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Common Reasons People Mess Up Their First Real Estate Investments

Investing in real estate can be an immensely profitable venture – provided, of course, you know what you’re doing. Unfortunately, far too many fledgling investors make an assortment of damaging mistakes that turn their freshman investments into financial busts. While it’s true that success is never a guarantee when it comes to real estate, there are a number of ways new investors can effectively decrease their odds of messing up their first investments. So, if a profitable investment property is what you seek, take care to avoid the following pratfalls.

Refusing to Consult Experts

You’d be hard-pressed to find an area of investment in which you wouldn’t benefit from the guidance of seasoned experts – and real estate is far from an exception. So, if you’re about to purchase your first investment property, you’d be wise to get in touch with experienced professionals posthaste. Needless to say, having friends, family members or general acquaintances with real estate experience can prove exceedingly helpful in this endeavor. Having a familiar face show you the ropes and educate you on the ins and outs of real estate investment can be a boon to your odds of success.

Of course, not all first-time investors are acquainted with people who have real estate experience under their belts. And should you count yourself among them, it’s recommended that you get in touch with a highly-rated real estate investment company. Knowledgeable professionals will be able to teach you all about the tenets of smart investing and bring you up to speed on core, core plus, value-add, and opportunistic real estate investments

Failing to Research Local Property Values

When seeking out your first investment property, it is imperative that you engage in proper location research. Given how important location is to any real estate investment, this is one area where you simply can’t afford to phone things in. Furthermore, one of the most vital steps to take when carrying out your research is looking into local property values and rental rates.

For starters, getting a feel for property values and rent prices will provide you with an understanding of how much you can expect to spend on a decent rental and how much money said rental is likely to make you each month. The knowledge you acquire can also prevent you from overpaying for your first investment property. For instance, if you notice that local properties that are similar to one you want to purchase have much lower price tags, don’t hesitate to request an explanation from the seller. Some sellers bank on prospective buyers failing to do their research, and the last thing you want to do is reward their dishonesty.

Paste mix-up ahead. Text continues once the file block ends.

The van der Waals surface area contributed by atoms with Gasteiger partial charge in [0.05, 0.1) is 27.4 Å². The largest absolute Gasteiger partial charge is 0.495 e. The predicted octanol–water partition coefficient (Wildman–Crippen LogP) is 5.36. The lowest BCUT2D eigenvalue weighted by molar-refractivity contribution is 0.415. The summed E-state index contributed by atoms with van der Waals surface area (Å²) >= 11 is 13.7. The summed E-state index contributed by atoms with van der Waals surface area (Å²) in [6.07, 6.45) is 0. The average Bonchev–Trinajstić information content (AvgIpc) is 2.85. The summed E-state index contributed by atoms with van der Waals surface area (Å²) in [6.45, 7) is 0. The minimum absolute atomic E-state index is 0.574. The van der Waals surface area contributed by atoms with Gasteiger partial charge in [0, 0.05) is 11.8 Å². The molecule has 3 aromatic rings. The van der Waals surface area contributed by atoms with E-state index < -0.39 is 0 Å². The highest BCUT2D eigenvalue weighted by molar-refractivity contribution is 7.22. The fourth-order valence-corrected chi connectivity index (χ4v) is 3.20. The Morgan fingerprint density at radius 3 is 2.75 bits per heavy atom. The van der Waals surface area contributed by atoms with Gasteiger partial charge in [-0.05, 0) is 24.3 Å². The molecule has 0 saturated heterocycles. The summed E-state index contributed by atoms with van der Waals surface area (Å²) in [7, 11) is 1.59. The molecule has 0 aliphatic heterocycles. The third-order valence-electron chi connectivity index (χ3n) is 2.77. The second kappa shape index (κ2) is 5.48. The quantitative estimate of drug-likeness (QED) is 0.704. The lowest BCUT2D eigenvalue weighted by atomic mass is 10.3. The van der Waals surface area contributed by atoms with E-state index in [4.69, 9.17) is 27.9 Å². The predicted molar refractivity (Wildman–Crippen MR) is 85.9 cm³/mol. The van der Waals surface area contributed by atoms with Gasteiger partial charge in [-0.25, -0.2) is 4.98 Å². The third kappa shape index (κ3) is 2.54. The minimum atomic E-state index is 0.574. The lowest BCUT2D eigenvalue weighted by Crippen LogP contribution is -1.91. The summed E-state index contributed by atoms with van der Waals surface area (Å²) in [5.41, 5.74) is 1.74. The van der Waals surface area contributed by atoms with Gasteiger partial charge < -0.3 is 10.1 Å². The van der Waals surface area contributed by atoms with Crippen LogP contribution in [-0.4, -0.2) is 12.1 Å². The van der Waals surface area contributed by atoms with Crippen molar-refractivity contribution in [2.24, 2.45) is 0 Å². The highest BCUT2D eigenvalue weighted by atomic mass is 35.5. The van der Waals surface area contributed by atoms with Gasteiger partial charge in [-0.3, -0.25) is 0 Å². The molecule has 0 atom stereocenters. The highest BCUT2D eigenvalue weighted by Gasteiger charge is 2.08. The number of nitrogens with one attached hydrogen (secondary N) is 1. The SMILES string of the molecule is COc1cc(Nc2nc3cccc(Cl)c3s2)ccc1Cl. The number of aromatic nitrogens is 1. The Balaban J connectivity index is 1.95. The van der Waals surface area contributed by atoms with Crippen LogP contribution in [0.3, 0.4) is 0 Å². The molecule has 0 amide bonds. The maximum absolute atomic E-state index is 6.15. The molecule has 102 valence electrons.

Forgoing Pre-Purchase Inspections

Forgoing a pre-purchase inspection from a certified professional is unlikely to work out in your favor. Considering how much money is at stake with such an investment, it’s only fitting that you’d want to know exactly what your resources will be going towards. Being fully aware of any outstanding issues an investment property has before committing to buy can help prevent you from making a woefully misguided financial decision.  

So, even if you’ve already conducted a detailed personal walkthrough and are pleased with what you’ve seen, a pre-purchase inspection should still take place. Additionally, if a seller is staunchly opposed to an inspection, this should be taken as a sign that they’re afraid of certain problems being brought to light. Furthermore, having a property insured may prove impossible in the absence of a professional inspection.

An inspection from a certified professional can also prove helpful in determining how large an offer you should make on a property. For example, if the results of an inspection reveal the presence of large-scale issues, the cost of addressing said issues should factor into your offer.

Although real estate is typically regarded as a profitable area of investment, it’s important to understand that success is by no means guaranteed. Unfortunately, a staggering number of first-time investors enter the fray believing that massive returns are a given and wind up deeply disappointed and financially depleted as a result. Fledgling investors looking to reduce their odds of failure and set the stage for lasting success would do well to steer clear of the problems outlined above.  

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